Dow-30 component Wal-Mart Stores (WMT - Free Wal-Mart Stock Report) is the undisputed king of retail. That’s true regardless of what end of the business you examine, though the company only operates on the discount side of the spectrum. In fact, the shares of the world’s largest retailer, a fact noted in the Business Description section of the report, has been on a particular roll of late.
As the Graph clearly demonstrates, the stock has broken out of its decade long price range between the mid $40s and mid $50s. Toward the end of 2011, it reached $60 and has since gone as high as $73.50 (the annual high and low prices are shown above the Graph). The relative outperformance of this price increase can be seen in the dotted line toward the bottom of the Graph.
The dotted line represents a stock’s relative strength, or, put another way, it shows how the stock performed compared to the broader market. In Wal-Mart’s case, the line shows that it had been a laggard performer since 2002, spiked during the recession as investors flocked to a stable name that was likely to benefit from consumers trading down to save money, and then resumed its poor relative performance when the markets started to head higher again. Another upturn, however, began in 2011, with the last few months of this year showing particularly strong relative performance.
This recent outperformance is further validated by the Total Return box, which is at the far right of the Graph. Note that the trailing one-year return through June shows Wal-Mart stock’s total return of 34.8%, materially outdistancing the broader market’s loss of 4.1%. The Timeliness Rank, found in the Ranks box, was recently raised to 2, Above Average. This suggests that the stock will outperform the broader market over the next six to 12 months.
Just a year ago, however, this stock was being treated like a leaper, trading at multiples well below its historical norms—and even further below its historical highs. For example, looking at the historical portion of the Statistical Array reveals that the average annual relative P/E for Wal-Mart has varied between the high of 2.47 in 2000 and the low of 0.78 in 2011—last year. The relative P/E was below 1.00 for most of the past 7 years. As the Top Label that runs across the top of each Value Line report shows, the retailer’s relative P/E was recently 1.04.
Based on the historical precedent, it is hard to suggest that Wal-Mart is overvalued at current levels. In fact, the recent dividend yield of 2.2% is still toward the high end of its historical range. However, the quick rise in the share price is somewhat disconcerting. How different is Wal-Mart today than it was in the middle of 2011? The answer is that it isn’t all that much different. What has changed is investor sentiment.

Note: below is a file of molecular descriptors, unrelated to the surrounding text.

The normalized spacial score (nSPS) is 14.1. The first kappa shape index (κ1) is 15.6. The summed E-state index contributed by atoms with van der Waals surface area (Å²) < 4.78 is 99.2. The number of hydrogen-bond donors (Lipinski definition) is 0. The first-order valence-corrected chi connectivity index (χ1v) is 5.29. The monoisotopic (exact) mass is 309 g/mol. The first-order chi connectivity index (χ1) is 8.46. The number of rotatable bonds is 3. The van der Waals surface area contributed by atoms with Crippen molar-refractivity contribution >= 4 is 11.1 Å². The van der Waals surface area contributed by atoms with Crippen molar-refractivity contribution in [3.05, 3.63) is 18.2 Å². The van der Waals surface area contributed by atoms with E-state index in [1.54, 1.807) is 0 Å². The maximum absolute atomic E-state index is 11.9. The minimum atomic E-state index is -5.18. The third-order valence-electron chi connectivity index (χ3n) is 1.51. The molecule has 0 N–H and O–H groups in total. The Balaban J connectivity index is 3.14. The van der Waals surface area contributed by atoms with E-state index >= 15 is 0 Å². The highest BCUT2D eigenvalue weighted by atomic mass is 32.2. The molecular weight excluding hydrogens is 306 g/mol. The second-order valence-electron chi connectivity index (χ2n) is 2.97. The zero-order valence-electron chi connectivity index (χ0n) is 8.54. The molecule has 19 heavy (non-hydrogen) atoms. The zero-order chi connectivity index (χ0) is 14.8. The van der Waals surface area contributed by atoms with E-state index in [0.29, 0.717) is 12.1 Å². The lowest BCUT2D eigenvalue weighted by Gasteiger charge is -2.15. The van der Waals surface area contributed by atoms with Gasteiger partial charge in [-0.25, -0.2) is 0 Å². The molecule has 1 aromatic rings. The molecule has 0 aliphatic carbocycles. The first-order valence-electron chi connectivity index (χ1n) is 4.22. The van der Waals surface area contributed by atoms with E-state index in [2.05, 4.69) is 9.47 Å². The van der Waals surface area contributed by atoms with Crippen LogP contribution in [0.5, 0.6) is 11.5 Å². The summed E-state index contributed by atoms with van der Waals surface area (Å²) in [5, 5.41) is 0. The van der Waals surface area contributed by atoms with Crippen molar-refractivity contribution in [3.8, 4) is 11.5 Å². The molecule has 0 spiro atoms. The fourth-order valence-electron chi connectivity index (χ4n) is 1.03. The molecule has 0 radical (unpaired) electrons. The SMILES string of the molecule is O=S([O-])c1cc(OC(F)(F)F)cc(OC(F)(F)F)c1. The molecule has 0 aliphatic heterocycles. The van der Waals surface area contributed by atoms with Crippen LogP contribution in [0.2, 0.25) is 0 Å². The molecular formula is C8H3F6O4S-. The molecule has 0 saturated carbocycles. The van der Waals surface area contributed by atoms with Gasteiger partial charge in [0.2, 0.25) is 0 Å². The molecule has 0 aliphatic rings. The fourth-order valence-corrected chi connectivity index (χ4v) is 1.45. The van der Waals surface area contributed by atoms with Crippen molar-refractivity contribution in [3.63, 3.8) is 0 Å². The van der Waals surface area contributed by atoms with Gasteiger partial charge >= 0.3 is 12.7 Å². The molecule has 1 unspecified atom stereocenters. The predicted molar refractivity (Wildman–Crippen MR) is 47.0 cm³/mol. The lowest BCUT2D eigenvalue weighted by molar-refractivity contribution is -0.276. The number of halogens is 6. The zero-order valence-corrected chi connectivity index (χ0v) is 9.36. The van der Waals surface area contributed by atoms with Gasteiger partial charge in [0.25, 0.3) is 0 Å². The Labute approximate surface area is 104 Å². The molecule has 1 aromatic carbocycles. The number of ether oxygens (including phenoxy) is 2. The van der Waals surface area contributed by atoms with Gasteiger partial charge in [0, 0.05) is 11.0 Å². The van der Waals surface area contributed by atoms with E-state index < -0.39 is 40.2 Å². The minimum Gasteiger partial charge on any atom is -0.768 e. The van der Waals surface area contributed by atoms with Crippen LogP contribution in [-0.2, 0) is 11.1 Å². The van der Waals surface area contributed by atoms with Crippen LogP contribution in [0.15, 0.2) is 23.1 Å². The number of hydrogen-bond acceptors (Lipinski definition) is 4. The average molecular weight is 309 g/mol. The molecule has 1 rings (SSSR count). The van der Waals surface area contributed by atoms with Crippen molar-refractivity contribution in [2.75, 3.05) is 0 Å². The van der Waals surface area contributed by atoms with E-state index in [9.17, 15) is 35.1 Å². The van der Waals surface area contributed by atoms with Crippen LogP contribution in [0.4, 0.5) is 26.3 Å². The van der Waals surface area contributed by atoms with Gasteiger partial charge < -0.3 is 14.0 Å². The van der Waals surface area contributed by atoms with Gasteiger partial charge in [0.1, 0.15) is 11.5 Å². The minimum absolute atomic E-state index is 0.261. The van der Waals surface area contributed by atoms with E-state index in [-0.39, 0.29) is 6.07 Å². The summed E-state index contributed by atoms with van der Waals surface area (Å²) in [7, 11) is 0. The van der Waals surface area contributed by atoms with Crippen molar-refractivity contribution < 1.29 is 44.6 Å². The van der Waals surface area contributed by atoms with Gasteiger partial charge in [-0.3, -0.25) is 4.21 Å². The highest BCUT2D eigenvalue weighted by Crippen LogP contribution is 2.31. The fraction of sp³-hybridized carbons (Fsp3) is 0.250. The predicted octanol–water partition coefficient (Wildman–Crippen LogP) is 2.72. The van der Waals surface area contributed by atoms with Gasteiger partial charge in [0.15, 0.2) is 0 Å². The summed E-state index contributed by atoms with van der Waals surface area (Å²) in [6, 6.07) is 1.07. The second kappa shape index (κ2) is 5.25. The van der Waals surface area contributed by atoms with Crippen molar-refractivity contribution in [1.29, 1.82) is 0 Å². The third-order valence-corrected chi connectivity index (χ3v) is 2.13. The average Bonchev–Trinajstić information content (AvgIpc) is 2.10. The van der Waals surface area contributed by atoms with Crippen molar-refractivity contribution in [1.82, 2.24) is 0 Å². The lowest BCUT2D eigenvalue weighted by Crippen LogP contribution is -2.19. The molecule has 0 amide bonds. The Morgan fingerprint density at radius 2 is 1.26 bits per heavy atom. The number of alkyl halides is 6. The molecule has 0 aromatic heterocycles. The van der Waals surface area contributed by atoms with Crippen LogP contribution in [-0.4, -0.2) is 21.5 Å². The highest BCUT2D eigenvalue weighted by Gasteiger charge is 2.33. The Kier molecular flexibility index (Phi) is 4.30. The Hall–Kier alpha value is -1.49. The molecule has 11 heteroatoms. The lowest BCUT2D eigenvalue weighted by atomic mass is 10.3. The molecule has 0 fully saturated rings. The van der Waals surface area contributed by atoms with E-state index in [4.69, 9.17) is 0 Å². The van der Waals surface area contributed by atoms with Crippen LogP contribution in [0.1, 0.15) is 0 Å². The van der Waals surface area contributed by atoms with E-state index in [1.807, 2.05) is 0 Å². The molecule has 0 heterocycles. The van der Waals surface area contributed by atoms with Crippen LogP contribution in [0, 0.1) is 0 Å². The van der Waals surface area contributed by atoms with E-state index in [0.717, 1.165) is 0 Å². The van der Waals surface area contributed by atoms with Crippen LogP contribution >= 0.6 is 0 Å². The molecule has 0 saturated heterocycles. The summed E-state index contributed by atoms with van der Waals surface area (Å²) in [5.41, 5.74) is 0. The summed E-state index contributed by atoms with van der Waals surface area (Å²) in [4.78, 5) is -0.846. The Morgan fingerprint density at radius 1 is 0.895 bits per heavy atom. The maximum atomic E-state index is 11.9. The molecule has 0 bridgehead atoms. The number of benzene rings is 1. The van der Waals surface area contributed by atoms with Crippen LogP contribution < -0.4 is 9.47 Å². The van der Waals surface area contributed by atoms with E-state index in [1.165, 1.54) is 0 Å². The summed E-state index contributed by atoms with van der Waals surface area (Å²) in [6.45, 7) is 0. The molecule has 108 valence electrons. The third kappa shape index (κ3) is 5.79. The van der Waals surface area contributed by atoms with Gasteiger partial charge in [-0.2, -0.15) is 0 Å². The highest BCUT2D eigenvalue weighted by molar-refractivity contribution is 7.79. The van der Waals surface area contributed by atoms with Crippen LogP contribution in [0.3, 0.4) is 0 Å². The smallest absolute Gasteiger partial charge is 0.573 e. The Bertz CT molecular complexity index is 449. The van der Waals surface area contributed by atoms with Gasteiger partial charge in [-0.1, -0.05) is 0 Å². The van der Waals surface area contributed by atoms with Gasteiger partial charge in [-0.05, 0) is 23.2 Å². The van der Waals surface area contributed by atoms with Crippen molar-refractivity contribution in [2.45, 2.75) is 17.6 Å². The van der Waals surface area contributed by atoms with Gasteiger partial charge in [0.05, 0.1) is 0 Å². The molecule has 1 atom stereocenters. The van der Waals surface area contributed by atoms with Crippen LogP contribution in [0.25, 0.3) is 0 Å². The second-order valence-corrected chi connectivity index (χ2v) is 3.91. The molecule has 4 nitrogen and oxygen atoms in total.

Investors can be fickle beasts, changing their minds as quickly as the wind changes direction. While Wal-Mart remains a very solid company—it retains Value Line’s highest score for Financial Strength (A++), Stock Price Stability (100), and, based on those two proprietary measures, earns Value Line’s highest Rank for Safety (1). (The first two measures can be found in the Ratings box at the bottom right of the report, while the Safety Rank is displayed in the Ranks box.) Moreover, the company has a reasonable level of debt and more than $8 billion of cash on the balance sheet (debt as a percentage of total capital is shown in the Capital Structure box, while cash is shown in the Current Position box just below it.)
More aggressive investors seeking to reduce their risk by owning a financially strong company that appears to be rallying on market sentiment would do well to consider Wal-Mart shares. Indeed, once momentum gets going, it can keep going for some time. More conservative investors, however, may want to be more cautious. The shares could easily continue heading higher, but this is not the same company it was in the late 1990s.
As the Business Description explains, it is heavily reliant on its grocery operations—a notoriously low margin business. It wasn’t as reliant on grocery sales in the late 1990s, as it was still aggressively expanding. Indeed, with 55% of U.S. sales now coming from that category, material earnings growth is likely to be driven by foreign expansion. With foreign markets throughout the world sluggish, at best, that growth may not materialize fast enough to satisfy investors with short-term horizons.
In fact, there has been a notable advance in the shares of many financially strong dividend paying companies, a large number of which have been reaching 52-week highs. It certainly appears that Wal-Mart Stores is caught up in that advance. This isn’t to suggest that Wal-Mart, or any of the other companies for that matter, isn’t a great company. Nor does it suggest that this stock, which had been selling in the “value bin” for some time, isn’t going to continue to advance. It is merely a suggestion that more conservative investors make sure not to get caught up in the market’s penchant for excess—at the very least, Wal-Mart appears fairly valued at recent levels.
At the time of this articles writing, the author did not have positions in any of the companies mentioned.